CHICAGO (Reuters) - Have we bottomed yet?
Nearly a year and half into the U.S. recession and coming up on nine months since the catalyzing and cataclysmic collapse of Lehman Brothers last September, just about everyone wants to know when things will start getting better.
The simple answer is it depends on which of America’s corporate giants you ask. Opinions differ greatly, reflecting the mixed signals given off by U.S. economic data in recent weeks.
For investors seeking tell-tale signs on when to climb back in to the market, their job has never been more tricky.
Some corporate chieftains have openly begun “calling a bottom” — jargon for saying that the economic cycle has hit its lowest point — or saying we are at least close to it.
“We are on the cusp of what will turn out to be a slow but sustainable economic recovery,” Bank of America Corp’s embattled Chief Executive Kenneth Lewis said at a conference in London on Wednesday. “There will continue to be a lot of pain ... but I think the worst is most likely behind us.
Lewis, whose bank bought Merrill Lynch earlier this year, was stripped of his post as chairman last month amid shareholder anger over that merger and its tumbling stock price. He projected modest U.S. and European economic growth in the second half of 2009.
Others, like conglomerate General Electric Co and No. 1 U.S. railroad Union Pacific Corp, were also hopeful, but took more of an optimistic middle-ground strategy.
While declining to say just when the economy will emerge from its current deep recession, GE’s CEO, Jeff Immelt, has emphasized that he does expect it to.
“There will be a future,” Immelt told an investor meeting on Tuesday. “There will be growth again someday.”
Immelt has pointed to thawing credit markets as the main cause for optimism.
Union Pacific CEO Jim Young told investors on Wednesday that freight volumes appeared to have stabilized, but tempered that by saying the railroad was not planning on a recovery in 2009.
In contrast to these attempts at good cheer, executives at other companies — like PC maker Hewlett-Packard Co and agricultural machinery maker Deere & Co — painted a gloomier picture.
HP gave a disappointing full-year revenue outlook this week and although CEO Mark Hurd said the company had seen pockets of improvement, he told Reuters: “We’re expecting roughly more of the same.
Deere lowered its full-year earnings forecast yet again on Wednesday, saying the outlook was “highly uncertain.
For analysts, coming up with meaning from all these opinions can be a delicate business.
“This is a reflection of an economy that is in search of a bottom,” said Diane Swonk, chief economist at Mesirow Financial. “There are some signs of a bottom, but we still don’t know where we’re going to land and how we’re going to get home again.”
This is a far cry from earlier this year when earnings forecasts from publicly traded companies all but evaporated and cries of a second Great Depression were all the rage.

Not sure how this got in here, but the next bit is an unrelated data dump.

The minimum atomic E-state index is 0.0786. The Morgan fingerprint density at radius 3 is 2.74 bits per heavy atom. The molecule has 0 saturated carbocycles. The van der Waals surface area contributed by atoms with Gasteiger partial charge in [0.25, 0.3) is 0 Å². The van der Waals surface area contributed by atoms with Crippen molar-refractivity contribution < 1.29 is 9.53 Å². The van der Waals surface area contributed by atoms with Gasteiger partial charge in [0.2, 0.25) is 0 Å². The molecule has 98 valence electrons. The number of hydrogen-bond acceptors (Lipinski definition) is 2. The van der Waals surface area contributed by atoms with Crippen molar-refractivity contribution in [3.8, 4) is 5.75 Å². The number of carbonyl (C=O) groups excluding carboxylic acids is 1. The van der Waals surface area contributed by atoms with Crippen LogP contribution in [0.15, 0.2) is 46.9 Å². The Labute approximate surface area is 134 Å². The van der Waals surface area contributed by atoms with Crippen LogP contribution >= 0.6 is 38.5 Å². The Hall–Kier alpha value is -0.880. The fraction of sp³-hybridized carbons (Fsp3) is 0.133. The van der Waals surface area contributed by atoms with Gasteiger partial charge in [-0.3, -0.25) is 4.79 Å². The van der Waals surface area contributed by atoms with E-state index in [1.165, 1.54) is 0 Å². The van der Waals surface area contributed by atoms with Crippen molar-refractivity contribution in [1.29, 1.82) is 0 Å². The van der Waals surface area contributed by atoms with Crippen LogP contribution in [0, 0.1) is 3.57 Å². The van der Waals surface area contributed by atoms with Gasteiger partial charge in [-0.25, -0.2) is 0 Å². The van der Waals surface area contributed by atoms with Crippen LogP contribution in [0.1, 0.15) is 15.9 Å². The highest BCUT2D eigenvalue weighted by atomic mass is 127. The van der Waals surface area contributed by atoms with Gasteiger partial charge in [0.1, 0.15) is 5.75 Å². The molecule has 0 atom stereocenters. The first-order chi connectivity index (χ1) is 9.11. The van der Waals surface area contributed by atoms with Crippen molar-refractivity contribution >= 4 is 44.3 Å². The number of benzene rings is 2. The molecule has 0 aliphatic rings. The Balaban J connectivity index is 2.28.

As the economy went into an apparent tailspin, CEOs became reluctant to give a number that could be used to punish them three months down the line.
Citing a “lack of visibility” and using the word “challenging” in almost every possible context, most simply stopped trying to give analysts figures that could become quickly irrelevant if the economy continued its rapid decline.
“For a time there was nothing but bad news,” said Peter Morici, a business professor at the University of Maryland. “Now the rate of decline appears to be slowing, as we’re getting some good news along with the bad.”
“We’ve had a lot of bad news in the past week which tells me we’re not there yet,” he added. “It’s possible that we’ll approach the bottom in third quarter, but anyone who calls a bottom is a fool.”
Poor housing starts — which fell to record lows in April — and weak consumer sales in the past week have tempered hopes that a recovery is on the horizon for the U.S. economy.
But the pace of decline appears to have eased, which has helped fuel a 30 percent increase in the Dow Jones industrial average since hitting a 12-month low on March 6.
Mesirow’s Swonk said that “mixed signals” on the U.S. economy account for the different takes on whether the world’s largest economy is poised for a rebound — plus the fact that different sectors and industries will be affected in their own way and at different times.
Swonk herself expects mild economic growth of 1.5 to 2 percent in the second half of the year.
The University of Maryland’s Morici said there may also be a psychological desire on the part of some executives to help fuel a further rally because of a common belief that it would help restart the economy.
“Everyone wants a rally,” he said. “And some people think if they jack up a rally, then we’ll see a recovery.”
“With all that hope out there right now, that also represents a great opportunity for CEOs to juice up their stocks.”
Reporting by Nick Carey; Editing by Patrick Fitzgibbons and Matthew Lewis